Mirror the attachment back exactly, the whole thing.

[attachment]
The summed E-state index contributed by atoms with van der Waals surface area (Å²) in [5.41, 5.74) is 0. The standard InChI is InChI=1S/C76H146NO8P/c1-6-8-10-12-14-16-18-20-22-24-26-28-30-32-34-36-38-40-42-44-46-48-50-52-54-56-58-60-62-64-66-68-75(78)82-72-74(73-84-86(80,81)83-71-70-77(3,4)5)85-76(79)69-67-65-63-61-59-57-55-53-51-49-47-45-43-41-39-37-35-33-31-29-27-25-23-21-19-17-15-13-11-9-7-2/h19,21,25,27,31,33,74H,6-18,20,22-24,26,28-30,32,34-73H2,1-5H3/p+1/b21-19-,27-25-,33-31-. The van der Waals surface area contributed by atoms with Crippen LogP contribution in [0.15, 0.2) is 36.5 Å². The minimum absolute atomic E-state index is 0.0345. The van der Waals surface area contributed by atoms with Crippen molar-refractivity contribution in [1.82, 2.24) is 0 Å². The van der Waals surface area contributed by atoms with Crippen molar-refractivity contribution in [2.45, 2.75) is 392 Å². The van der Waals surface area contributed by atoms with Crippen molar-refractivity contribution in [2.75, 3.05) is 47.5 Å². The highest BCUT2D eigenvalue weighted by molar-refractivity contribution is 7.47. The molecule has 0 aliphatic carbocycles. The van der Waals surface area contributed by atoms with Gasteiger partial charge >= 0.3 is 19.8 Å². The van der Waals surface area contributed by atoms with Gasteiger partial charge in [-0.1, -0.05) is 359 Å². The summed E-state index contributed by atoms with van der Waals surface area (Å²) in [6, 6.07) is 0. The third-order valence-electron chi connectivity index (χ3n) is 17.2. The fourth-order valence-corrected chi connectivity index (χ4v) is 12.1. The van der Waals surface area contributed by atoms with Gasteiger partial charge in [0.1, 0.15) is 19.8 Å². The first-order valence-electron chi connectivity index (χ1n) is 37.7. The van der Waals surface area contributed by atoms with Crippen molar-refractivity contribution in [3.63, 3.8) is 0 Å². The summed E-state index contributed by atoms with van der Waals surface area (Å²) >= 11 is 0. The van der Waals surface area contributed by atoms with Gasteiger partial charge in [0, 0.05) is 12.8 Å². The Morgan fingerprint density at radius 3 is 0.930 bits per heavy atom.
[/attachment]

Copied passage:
The summed E-state index contributed by atoms with van der Waals surface area (Å²) in [5.41, 5.74) is 0. The standard InChI is InChI=1S/C76H146NO8P/c1-6-8-10-12-14-16-18-20-22-24-26-28-30-32-34-36-38-40-42-44-46-48-50-52-54-56-58-60-62-64-66-68-75(78)82-72-74(73-84-86(80,81)83-71-70-77(3,4)5)85-76(79)69-67-65-63-61-59-57-55-53-51-49-47-45-43-41-39-37-35-33-31-29-27-25-23-21-19-17-15-13-11-9-7-2/h19,21,25,27,31,33,74H,6-18,20,22-24,26,28-30,32,34-73H2,1-5H3/p+1/b21-19-,27-25-,33-31-. The van der Waals surface area contributed by atoms with Crippen LogP contribution in [0.15, 0.2) is 36.5 Å². The minimum absolute atomic E-state index is 0.0345. The van der Waals surface area contributed by atoms with Crippen molar-refractivity contribution in [1.82, 2.24) is 0 Å². The van der Waals surface area contributed by atoms with Crippen molar-refractivity contribution in [2.45, 2.75) is 392 Å². The van der Waals surface area contributed by atoms with Crippen molar-refractivity contribution in [2.75, 3.05) is 47.5 Å². The highest BCUT2D eigenvalue weighted by molar-refractivity contribution is 7.47. The molecule has 0 aliphatic carbocycles. The van der Waals surface area contributed by atoms with Gasteiger partial charge >= 0.3 is 19.8 Å². The van der Waals surface area contributed by atoms with Gasteiger partial charge in [-0.1, -0.05) is 359 Å². The summed E-state index contributed by atoms with van der Waals surface area (Å²) in [6, 6.07) is 0. The third-order valence-electron chi connectivity index (χ3n) is 17.2. The fourth-order valence-corrected chi connectivity index (χ4v) is 12.1. The van der Waals surface area contributed by atoms with Gasteiger partial charge in [0.1, 0.15) is 19.8 Å². The first-order valence-electron chi connectivity index (χ1n) is 37.7. The van der Waals surface area contributed by atoms with Crippen molar-refractivity contribution in [3.63, 3.8) is 0 Å². The summed E-state index contributed by atoms with van der Waals surface area (Å²) >= 11 is 0. The van der Waals surface area contributed by atoms with Gasteiger partial charge in [0, 0.05) is 12.8 Å². The Morgan fingerprint density at radius 3 is 0.930 bits per heavy atom.